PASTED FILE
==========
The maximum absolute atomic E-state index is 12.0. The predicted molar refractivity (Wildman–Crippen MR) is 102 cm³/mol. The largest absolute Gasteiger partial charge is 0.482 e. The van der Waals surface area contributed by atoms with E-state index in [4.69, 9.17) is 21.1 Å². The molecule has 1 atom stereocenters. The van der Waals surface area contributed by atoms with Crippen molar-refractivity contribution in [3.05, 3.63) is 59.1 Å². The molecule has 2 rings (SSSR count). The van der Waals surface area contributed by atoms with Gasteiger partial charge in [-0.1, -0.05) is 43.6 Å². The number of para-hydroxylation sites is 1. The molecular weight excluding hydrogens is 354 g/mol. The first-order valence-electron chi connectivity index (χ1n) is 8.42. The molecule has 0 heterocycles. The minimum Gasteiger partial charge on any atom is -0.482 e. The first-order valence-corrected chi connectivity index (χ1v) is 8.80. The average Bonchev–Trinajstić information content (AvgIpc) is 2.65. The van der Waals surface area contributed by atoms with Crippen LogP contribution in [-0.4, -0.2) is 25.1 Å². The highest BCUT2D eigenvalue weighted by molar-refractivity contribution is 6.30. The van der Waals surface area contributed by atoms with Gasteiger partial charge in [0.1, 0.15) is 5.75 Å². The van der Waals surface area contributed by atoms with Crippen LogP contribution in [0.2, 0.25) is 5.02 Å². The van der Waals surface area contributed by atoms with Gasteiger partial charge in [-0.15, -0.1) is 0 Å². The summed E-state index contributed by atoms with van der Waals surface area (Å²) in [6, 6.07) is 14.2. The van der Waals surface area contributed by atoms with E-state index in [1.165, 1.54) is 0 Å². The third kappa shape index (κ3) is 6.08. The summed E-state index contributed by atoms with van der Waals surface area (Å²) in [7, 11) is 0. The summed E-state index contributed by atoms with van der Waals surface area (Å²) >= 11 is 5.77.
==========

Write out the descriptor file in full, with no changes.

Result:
The maximum absolute atomic E-state index is 12.0. The predicted molar refractivity (Wildman–Crippen MR) is 102 cm³/mol. The largest absolute Gasteiger partial charge is 0.482 e. The van der Waals surface area contributed by atoms with E-state index in [4.69, 9.17) is 21.1 Å². The molecule has 1 atom stereocenters. The van der Waals surface area contributed by atoms with Crippen molar-refractivity contribution in [3.05, 3.63) is 59.1 Å². The molecule has 2 rings (SSSR count). The van der Waals surface area contributed by atoms with Gasteiger partial charge in [-0.1, -0.05) is 43.6 Å². The number of para-hydroxylation sites is 1. The molecular weight excluding hydrogens is 354 g/mol. The first-order valence-electron chi connectivity index (χ1n) is 8.42. The molecule has 0 heterocycles. The minimum Gasteiger partial charge on any atom is -0.482 e. The first-order valence-corrected chi connectivity index (χ1v) is 8.80. The average Bonchev–Trinajstić information content (AvgIpc) is 2.65. The van der Waals surface area contributed by atoms with Crippen LogP contribution in [-0.4, -0.2) is 25.1 Å². The highest BCUT2D eigenvalue weighted by molar-refractivity contribution is 6.30. The van der Waals surface area contributed by atoms with Gasteiger partial charge in [0.1, 0.15) is 5.75 Å². The van der Waals surface area contributed by atoms with Crippen LogP contribution in [0.2, 0.25) is 5.02 Å². The van der Waals surface area contributed by atoms with Gasteiger partial charge in [-0.15, -0.1) is 0 Å². The summed E-state index contributed by atoms with van der Waals surface area (Å²) in [6, 6.07) is 14.2. The van der Waals surface area contributed by atoms with E-state index in [1.165, 1.54) is 0 Å². The third kappa shape index (κ3) is 6.08. The summed E-state index contributed by atoms with van der Waals surface area (Å²) in [7, 11) is 0. The summed E-state index contributed by atoms with van der Waals surface area (Å²) >= 11 is 5.77.